But if recruiting students or starting downsizing early doesn’t work for a specific university, Grawe said, retrenchment will likely need to be part of the conversation.
“We do not want to build a university on the hope that students will come,” Ah Yun is quoted as saying in meeting minutes. “We do not have the opportunity to wait to have all of this addressed by attrition.”
Canavan said the university is looking to cut equally across the institution, not sparing academics, what he sees as the heart of the university’s mission. Multiple faculty members called the College of Arts and Sciences the “intellectual heart” of the university.
McArdle said this was her main motivation for the sit-in.
“Faculty and staff here have been fundamental to my academic success,” she said. “I would be nowhere without them.”
The research McArdle handed out at the sit-in on Oct. 21 concerned the university’s financial choices. Graphs demonstrated that Marquette spends less on instruction per student and more on administrative costs per student than the average for the Association of Jesuit Colleges and Universities, of which Marquette is one.
“Marquette is a university that overspends on the administrative side,” said Canavan, arguing that cuts should come from that area. “Without academics there is no university.”
The administration has said the comparison isn’t worth much.
“Marquette University ranks near the middle of the 27 AJCU schools for instructional costs per student and administrative costs per student according to data obtained from IPEDS -- the Integrated Postsecondary Education Data System -- which gathers information from every college, university and technical and vocational institution that participates in the federal student financial aid programs,” a university spokesperson said in an email. Furthermore, other institutions may differ in their accounting structures and how they classify expenses. “Essentially, these are apples to oranges comparisons as methods of classifying expenses into functional categories may vary widely in practice,” he said.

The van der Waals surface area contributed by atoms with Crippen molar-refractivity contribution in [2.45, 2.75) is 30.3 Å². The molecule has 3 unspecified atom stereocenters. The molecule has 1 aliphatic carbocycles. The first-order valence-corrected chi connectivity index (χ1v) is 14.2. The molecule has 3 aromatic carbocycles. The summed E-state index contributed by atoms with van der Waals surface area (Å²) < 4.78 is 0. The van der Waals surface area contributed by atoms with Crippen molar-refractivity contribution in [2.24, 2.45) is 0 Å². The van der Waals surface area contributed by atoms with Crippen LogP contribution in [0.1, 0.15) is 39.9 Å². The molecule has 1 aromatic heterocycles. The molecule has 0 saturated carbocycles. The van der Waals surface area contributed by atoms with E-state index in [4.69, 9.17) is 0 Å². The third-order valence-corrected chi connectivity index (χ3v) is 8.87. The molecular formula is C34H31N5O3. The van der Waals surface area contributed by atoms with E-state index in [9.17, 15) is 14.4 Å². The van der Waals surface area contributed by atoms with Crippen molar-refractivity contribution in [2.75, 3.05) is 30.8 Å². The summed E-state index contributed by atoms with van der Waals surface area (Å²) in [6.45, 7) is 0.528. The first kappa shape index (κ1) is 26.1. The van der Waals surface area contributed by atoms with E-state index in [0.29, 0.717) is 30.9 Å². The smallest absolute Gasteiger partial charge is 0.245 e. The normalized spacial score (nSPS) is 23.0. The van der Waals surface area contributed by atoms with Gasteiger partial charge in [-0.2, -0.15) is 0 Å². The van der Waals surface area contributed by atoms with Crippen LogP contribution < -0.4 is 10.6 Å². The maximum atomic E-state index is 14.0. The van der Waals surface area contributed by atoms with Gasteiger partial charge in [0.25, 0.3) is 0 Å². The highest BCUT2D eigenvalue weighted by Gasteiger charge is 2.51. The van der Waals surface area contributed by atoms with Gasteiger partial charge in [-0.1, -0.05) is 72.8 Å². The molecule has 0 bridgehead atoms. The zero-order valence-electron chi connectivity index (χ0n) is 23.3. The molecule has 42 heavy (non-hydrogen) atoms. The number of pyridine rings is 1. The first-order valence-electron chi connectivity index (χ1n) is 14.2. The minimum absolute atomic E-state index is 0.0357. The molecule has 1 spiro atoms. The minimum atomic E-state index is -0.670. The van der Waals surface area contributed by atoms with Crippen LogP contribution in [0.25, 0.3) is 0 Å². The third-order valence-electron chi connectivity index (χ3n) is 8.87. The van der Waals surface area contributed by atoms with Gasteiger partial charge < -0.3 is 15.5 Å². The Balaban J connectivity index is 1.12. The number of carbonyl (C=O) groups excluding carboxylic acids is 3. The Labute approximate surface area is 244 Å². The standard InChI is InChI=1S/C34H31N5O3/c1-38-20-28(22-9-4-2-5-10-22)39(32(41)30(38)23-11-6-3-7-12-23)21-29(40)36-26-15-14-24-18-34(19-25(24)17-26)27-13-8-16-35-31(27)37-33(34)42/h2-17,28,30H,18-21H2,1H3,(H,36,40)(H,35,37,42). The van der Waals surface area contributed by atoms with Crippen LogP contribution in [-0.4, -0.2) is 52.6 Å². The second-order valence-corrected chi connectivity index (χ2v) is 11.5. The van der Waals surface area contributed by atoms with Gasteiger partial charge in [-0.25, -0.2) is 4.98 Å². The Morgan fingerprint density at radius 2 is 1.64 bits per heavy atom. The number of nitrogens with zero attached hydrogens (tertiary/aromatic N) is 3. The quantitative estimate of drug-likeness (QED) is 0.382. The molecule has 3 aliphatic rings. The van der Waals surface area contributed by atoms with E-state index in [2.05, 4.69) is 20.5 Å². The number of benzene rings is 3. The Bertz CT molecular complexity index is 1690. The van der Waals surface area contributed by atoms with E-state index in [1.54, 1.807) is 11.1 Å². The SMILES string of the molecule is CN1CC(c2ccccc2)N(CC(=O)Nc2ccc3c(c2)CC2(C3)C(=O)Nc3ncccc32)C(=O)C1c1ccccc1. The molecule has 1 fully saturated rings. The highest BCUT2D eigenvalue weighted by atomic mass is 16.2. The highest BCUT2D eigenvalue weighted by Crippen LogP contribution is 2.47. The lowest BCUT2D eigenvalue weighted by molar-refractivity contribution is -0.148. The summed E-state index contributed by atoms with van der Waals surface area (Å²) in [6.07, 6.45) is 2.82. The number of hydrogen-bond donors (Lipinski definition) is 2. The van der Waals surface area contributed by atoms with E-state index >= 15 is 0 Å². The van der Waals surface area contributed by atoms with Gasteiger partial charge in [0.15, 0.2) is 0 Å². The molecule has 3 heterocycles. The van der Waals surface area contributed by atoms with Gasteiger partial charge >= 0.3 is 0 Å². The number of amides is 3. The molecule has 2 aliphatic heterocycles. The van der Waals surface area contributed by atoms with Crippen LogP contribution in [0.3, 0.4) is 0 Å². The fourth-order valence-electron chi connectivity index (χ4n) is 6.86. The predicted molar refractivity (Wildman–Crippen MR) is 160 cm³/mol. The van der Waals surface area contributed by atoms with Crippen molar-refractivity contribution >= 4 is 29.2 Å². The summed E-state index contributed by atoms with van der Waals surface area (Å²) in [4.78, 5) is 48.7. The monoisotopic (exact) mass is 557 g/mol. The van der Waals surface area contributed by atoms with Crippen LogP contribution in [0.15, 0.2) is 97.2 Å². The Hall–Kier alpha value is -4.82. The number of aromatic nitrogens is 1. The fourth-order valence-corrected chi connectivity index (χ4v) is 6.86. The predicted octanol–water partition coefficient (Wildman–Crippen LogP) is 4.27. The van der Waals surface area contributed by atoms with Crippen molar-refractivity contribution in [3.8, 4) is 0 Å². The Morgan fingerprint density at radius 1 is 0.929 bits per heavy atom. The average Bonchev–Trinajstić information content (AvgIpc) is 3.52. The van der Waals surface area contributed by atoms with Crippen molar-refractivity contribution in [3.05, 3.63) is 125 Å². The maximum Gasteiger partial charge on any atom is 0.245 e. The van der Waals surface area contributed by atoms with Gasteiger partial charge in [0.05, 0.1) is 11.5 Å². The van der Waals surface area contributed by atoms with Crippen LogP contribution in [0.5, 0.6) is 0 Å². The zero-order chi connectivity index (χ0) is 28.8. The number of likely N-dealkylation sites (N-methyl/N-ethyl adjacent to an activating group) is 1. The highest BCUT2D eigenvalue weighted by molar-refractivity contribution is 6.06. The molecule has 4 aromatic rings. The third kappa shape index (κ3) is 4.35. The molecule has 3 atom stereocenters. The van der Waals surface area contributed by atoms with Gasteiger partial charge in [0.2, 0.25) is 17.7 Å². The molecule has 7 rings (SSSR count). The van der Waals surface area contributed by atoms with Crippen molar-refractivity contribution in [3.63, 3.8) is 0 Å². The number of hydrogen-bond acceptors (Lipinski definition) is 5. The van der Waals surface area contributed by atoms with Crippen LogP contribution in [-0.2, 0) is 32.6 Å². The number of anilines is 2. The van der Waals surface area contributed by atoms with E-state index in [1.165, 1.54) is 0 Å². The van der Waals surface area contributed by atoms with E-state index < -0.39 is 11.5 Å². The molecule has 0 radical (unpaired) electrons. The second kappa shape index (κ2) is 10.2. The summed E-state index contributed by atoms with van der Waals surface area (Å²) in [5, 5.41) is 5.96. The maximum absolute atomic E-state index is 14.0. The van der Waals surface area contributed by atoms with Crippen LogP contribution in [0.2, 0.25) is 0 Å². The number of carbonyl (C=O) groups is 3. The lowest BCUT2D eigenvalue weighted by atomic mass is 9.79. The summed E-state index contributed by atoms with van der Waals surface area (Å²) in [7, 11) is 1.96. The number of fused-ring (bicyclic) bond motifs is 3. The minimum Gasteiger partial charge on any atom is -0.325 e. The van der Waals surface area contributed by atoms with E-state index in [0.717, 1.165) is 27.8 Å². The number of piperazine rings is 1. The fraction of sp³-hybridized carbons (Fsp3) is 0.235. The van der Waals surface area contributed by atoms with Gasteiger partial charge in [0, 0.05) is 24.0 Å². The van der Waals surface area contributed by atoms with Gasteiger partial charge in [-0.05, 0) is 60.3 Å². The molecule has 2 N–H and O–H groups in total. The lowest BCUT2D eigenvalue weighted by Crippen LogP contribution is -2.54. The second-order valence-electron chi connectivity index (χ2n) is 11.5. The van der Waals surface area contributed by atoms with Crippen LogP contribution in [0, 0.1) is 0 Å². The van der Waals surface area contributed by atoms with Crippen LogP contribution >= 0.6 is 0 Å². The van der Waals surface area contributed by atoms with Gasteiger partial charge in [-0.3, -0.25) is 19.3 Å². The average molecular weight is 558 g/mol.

McArdle’s packet also contained public documents disclosing compensation for university officials. President Michael Lovell’s compensation of more than $968,000 is toward the higher side of presidential salaries, but not out of step with some peer institutions.
Public tax documents distributed by McArdle also disclosed that the Marquette Board of Trustees approved a loan of $1.25 million for Lovell in 2015 for “retention.”
Jim Finkelstein, professor emeritus of public policy at George Mason University who has studied presidential compensation, said that loans to presidents are not common, but also not unheard-of. Often they are related to real estate and used to help a president buy a home in a new area or get out of a previous mortgage.
But even so, they have the possibility to be improper. In 2013, New York University officials found themselves in hot water when it was revealed that in addition to being provided with university housing at below market rate, they were receiving loans from the university to purchase vacation homes.
“If I’m making a million bucks a year, it’s curious why I’m taking out a million-dollar loan from my university,” Finkelstein said.
Ray Cotton, a lawyer who has represented 400 university boards and presidents (but not Marquette), said such loans used to be common forms of compensation. But the Internal Revenue Service began taking a special eye to the practice over a decade ago, he said, and a university loaning money to anyone could now result in an institutionwide review from the IRS.
McArdle said the documents underscore poor financial management at Marquette before the pandemic.
But Cotton argued that whether the size of the loan is excessive cannot be evaluated by those who do not have a full sense of the university budget, meaning those who are not part of the Board of Trustees.
Marquette declined to comment on the purpose of the loan to Lovell.